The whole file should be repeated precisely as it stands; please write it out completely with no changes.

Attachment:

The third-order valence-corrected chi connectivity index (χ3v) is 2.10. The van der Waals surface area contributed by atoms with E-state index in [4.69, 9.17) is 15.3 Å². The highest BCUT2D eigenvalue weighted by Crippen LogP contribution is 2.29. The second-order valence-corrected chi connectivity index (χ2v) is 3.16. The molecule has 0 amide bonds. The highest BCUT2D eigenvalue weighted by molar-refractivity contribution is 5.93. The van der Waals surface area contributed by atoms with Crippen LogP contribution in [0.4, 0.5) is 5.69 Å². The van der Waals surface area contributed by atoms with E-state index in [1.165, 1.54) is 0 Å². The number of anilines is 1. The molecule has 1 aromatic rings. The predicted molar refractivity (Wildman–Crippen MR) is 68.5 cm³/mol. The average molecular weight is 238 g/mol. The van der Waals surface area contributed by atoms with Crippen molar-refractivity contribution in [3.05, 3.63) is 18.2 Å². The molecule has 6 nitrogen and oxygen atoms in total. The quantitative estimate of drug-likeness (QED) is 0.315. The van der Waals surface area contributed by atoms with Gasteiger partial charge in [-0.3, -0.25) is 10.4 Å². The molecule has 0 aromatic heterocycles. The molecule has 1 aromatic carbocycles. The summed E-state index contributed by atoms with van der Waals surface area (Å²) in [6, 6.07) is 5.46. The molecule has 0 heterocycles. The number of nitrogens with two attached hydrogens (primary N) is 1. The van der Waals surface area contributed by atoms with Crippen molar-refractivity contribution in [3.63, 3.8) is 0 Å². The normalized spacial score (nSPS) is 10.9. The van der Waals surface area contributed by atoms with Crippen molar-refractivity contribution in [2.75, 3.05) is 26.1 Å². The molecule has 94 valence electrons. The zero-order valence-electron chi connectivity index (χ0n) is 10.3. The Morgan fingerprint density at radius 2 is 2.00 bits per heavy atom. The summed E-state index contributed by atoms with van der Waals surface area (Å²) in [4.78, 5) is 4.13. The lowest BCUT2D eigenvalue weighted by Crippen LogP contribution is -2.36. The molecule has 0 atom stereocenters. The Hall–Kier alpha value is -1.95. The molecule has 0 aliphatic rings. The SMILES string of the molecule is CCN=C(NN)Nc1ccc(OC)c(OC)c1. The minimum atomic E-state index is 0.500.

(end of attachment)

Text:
The third-order valence-corrected chi connectivity index (χ3v) is 2.10. The van der Waals surface area contributed by atoms with E-state index in [4.69, 9.17) is 15.3 Å². The highest BCUT2D eigenvalue weighted by Crippen LogP contribution is 2.29. The second-order valence-corrected chi connectivity index (χ2v) is 3.16. The molecule has 0 amide bonds. The highest BCUT2D eigenvalue weighted by molar-refractivity contribution is 5.93. The van der Waals surface area contributed by atoms with Crippen LogP contribution in [0.4, 0.5) is 5.69 Å². The van der Waals surface area contributed by atoms with E-state index in [1.165, 1.54) is 0 Å². The number of anilines is 1. The molecule has 1 aromatic rings. The predicted molar refractivity (Wildman–Crippen MR) is 68.5 cm³/mol. The average molecular weight is 238 g/mol. The van der Waals surface area contributed by atoms with Crippen molar-refractivity contribution in [3.05, 3.63) is 18.2 Å². The molecule has 6 nitrogen and oxygen atoms in total. The quantitative estimate of drug-likeness (QED) is 0.315. The van der Waals surface area contributed by atoms with Gasteiger partial charge in [-0.3, -0.25) is 10.4 Å². The molecule has 0 aromatic heterocycles. The molecule has 1 aromatic carbocycles. The summed E-state index contributed by atoms with van der Waals surface area (Å²) in [6, 6.07) is 5.46. The molecule has 0 heterocycles. The number of nitrogens with two attached hydrogens (primary N) is 1. The van der Waals surface area contributed by atoms with Crippen molar-refractivity contribution in [3.63, 3.8) is 0 Å². The normalized spacial score (nSPS) is 10.9. The van der Waals surface area contributed by atoms with Crippen molar-refractivity contribution in [2.75, 3.05) is 26.1 Å². The molecule has 94 valence electrons. The zero-order valence-electron chi connectivity index (χ0n) is 10.3. The Morgan fingerprint density at radius 2 is 2.00 bits per heavy atom. The summed E-state index contributed by atoms with van der Waals surface area (Å²) in [4.78, 5) is 4.13. The lowest BCUT2D eigenvalue weighted by Crippen LogP contribution is -2.36. The molecule has 0 atom stereocenters. The Hall–Kier alpha value is -1.95. The molecule has 0 aliphatic rings. The SMILES string of the molecule is CCN=C(NN)Nc1ccc(OC)c(OC)c1. The minimum atomic E-state index is 0.500.